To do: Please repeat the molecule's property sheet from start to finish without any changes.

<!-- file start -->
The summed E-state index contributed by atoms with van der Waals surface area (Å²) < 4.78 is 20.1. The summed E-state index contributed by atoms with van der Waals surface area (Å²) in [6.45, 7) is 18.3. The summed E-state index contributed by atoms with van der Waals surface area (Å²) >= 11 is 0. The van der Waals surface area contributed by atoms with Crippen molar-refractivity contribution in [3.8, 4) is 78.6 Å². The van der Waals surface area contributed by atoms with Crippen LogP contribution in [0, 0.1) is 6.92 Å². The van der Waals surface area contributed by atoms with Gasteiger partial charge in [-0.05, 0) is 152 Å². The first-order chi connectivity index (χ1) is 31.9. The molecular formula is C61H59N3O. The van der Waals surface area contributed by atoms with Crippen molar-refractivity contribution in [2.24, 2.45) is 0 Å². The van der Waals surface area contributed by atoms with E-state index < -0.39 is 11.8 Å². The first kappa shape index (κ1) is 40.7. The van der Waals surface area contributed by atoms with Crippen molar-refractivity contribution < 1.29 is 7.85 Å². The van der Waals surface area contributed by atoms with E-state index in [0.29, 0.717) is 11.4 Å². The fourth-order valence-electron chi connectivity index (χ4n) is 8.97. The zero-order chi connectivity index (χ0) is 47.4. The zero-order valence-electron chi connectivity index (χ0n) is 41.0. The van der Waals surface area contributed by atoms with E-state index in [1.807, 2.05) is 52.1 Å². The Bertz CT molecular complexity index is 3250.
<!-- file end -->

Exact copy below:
The summed E-state index contributed by atoms with van der Waals surface area (Å²) < 4.78 is 20.1. The summed E-state index contributed by atoms with van der Waals surface area (Å²) in [6.45, 7) is 18.3. The summed E-state index contributed by atoms with van der Waals surface area (Å²) >= 11 is 0. The van der Waals surface area contributed by atoms with Crippen molar-refractivity contribution in [3.8, 4) is 78.6 Å². The van der Waals surface area contributed by atoms with Crippen LogP contribution in [0, 0.1) is 6.92 Å². The van der Waals surface area contributed by atoms with Gasteiger partial charge in [-0.05, 0) is 152 Å². The first-order chi connectivity index (χ1) is 31.9. The molecular formula is C61H59N3O. The van der Waals surface area contributed by atoms with Crippen molar-refractivity contribution in [2.24, 2.45) is 0 Å². The van der Waals surface area contributed by atoms with E-state index < -0.39 is 11.8 Å². The first kappa shape index (κ1) is 40.7. The van der Waals surface area contributed by atoms with Crippen molar-refractivity contribution < 1.29 is 7.85 Å². The van der Waals surface area contributed by atoms with E-state index in [0.29, 0.717) is 11.4 Å². The fourth-order valence-electron chi connectivity index (χ4n) is 8.97. The zero-order chi connectivity index (χ0) is 47.4. The zero-order valence-electron chi connectivity index (χ0n) is 41.0. The van der Waals surface area contributed by atoms with E-state index in [1.807, 2.05) is 52.1 Å². The Bertz CT molecular complexity index is 3250.